As a result of reviewing the Outlaw Drum Company's incredible snare drums, I had the opportunity to try their wooden kick drum beaters, known as the “Hammer.” When Michael Outlaw sent me home from the Nashville Drum Show with a snare drum to review for Not So Modern Drummer Magazine, he slipped one of his wooden kick beaters inside the box for me to try. When I took it for a test drive, it was love at first kick. Cut into the one of the impact sides of this small, elongated chunk of wood was an angle that I all too well understood. Soon I was on the phone with Michael to discuss this small marvel and asked him to send me a second beater as I tend to use a double pedal. A week later a happy box arrived with not one pair of matched beaters but two different sets.
Michael had taken the opportunity to include an additional set of larger hammers with a somewhat different design. I thought this was a good idea as we all tend to play a bit different from each other and most of us like to have some different options to choose from. What I didn’t like was that Michael hadn’t incorporated what I thought was the one of the best features of his original design: the angled impact side. So after a very pleasant conversation, mostly about why I was so adamant about that angle, Michael redesigned the larger beaters with one impact side angled and sent them north. Now, we have a real ball game.
Both styles are born of the same first generation, American Heart Pine that has become the signature of the company. The wood is extremely dense with a very tight grain pattern that produces a nice solid attack, much more definitive than most felt heads. Each Hammer incorporates two different angled impact sides that provide two different impact results. One side remains straight while the other is angled to meet the kick head straight on. Meeting the kick head “straight on” provides maximum coverage and contact with the head, increasing the effect on the strike-zone. Utilizing the angled side of the beater also extends the life of the drum head when the choice of impact material is wood.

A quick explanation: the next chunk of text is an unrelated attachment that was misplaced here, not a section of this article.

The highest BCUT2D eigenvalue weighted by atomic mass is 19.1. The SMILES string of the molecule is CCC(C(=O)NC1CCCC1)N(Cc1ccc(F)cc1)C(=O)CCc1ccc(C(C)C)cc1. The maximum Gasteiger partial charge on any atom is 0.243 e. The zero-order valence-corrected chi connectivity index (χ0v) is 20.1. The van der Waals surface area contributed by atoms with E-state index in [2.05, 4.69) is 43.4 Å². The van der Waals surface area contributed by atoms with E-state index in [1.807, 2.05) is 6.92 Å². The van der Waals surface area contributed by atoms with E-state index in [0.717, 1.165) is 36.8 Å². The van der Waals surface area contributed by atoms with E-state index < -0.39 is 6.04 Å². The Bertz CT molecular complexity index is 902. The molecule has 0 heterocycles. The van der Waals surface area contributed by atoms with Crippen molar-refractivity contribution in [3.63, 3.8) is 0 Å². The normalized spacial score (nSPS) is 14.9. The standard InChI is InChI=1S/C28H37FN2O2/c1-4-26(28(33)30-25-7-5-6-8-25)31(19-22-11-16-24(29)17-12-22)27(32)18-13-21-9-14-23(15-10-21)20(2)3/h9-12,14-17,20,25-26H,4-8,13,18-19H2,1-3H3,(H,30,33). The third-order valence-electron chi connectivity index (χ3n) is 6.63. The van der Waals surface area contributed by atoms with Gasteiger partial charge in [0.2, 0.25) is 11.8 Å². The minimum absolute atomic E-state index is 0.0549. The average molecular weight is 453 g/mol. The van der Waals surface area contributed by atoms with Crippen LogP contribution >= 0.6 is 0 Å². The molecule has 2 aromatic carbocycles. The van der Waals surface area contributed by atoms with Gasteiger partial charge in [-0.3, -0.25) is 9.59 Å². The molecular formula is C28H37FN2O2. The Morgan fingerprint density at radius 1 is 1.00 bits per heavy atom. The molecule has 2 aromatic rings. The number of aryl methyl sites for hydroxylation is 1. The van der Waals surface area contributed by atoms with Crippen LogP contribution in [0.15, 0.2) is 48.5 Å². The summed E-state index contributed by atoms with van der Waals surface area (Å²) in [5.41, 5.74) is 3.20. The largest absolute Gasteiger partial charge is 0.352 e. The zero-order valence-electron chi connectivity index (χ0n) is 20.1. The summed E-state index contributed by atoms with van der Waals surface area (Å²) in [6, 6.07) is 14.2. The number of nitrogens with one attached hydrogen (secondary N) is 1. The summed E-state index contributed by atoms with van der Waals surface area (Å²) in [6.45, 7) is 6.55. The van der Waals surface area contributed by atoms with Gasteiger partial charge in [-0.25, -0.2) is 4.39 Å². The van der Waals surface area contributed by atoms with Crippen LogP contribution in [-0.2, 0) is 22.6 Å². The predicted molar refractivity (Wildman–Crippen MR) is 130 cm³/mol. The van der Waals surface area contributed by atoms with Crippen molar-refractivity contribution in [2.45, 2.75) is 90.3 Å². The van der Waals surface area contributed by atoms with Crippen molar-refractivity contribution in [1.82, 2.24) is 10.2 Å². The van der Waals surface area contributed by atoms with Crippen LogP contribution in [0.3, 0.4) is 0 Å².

I found that the smaller, elongated Hammer brings about a very focused, defined, and articulated note. This is something that I really like about this smaller beater because I often find myself playing busier kick patterns and double-pedal parts. Something that I tried with this smaller beater was to add two, one-quarter inch shaft collars from the local hardware store to each hammer, directly under the mallet head. This is something that I see from a few other select drum companies to add to the over-all weight and velocity of the kick mallet without adding to the mass of the beater. This worked especially well for me as I tend to require a real presence from my kick drum. I want you to feel it!
The larger Hammer is full of solid mass, bringing out the extreme low-end and power of the drum; great for instances that require pure, raw kicking power. I liked this heavier mallet for those straight ahead rockin’ tunes where it’s really all about feeling it deep down, low and dirty. A real chest pounder!
Both Hammers punch out lots of sound regardless of the size of the kick drum, while remaining sensitive and easy to control when it’s time to turn the volume down. The sonic presence and punch that result from an angled Outlaw Kick Hammer will ensure your kick drum never gets lost in the mix, regardless of the volume! These “Rebel” beaters pack the sledgehammer attack of the crack Georgia Brigade that inspired it all!
If you’re looking for something with real power and presence, and as organic as the drums you love, try these Georgia Heart Pine Hammers by Outlaw Drums on your kit and just hear the difference. For information on these beaters and all that Michael Outlaw and Outlaw Drums can offer, just visit their web page.
From Lancaster County, PA…..Thoughts from the shop.